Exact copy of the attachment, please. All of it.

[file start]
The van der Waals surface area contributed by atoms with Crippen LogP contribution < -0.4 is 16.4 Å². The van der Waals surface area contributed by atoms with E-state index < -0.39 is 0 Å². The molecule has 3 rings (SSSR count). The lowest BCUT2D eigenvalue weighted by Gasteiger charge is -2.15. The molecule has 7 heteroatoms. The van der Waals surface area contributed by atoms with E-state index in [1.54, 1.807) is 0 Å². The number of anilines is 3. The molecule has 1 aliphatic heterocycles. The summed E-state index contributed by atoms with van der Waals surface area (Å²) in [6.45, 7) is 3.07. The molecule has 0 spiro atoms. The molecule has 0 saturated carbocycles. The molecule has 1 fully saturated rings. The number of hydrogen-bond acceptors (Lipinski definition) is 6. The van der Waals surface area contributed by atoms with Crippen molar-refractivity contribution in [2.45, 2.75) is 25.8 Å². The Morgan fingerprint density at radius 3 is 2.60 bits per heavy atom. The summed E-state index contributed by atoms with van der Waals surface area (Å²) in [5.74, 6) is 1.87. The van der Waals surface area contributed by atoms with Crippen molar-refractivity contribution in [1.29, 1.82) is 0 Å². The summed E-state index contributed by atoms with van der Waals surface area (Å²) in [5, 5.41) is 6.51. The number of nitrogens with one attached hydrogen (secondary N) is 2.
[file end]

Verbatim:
The van der Waals surface area contributed by atoms with Crippen LogP contribution < -0.4 is 16.4 Å². The van der Waals surface area contributed by atoms with E-state index < -0.39 is 0 Å². The molecule has 3 rings (SSSR count). The lowest BCUT2D eigenvalue weighted by Gasteiger charge is -2.15. The molecule has 7 heteroatoms. The van der Waals surface area contributed by atoms with E-state index in [1.54, 1.807) is 0 Å². The number of anilines is 3. The molecule has 1 aliphatic heterocycles. The summed E-state index contributed by atoms with van der Waals surface area (Å²) in [6.45, 7) is 3.07. The molecule has 0 spiro atoms. The molecule has 0 saturated carbocycles. The molecule has 1 fully saturated rings. The number of hydrogen-bond acceptors (Lipinski definition) is 6. The van der Waals surface area contributed by atoms with Crippen molar-refractivity contribution in [2.45, 2.75) is 25.8 Å². The Morgan fingerprint density at radius 3 is 2.60 bits per heavy atom. The summed E-state index contributed by atoms with van der Waals surface area (Å²) in [5.74, 6) is 1.87. The van der Waals surface area contributed by atoms with Crippen molar-refractivity contribution in [1.29, 1.82) is 0 Å². The summed E-state index contributed by atoms with van der Waals surface area (Å²) in [5, 5.41) is 6.51. The number of nitrogens with one attached hydrogen (secondary N) is 2.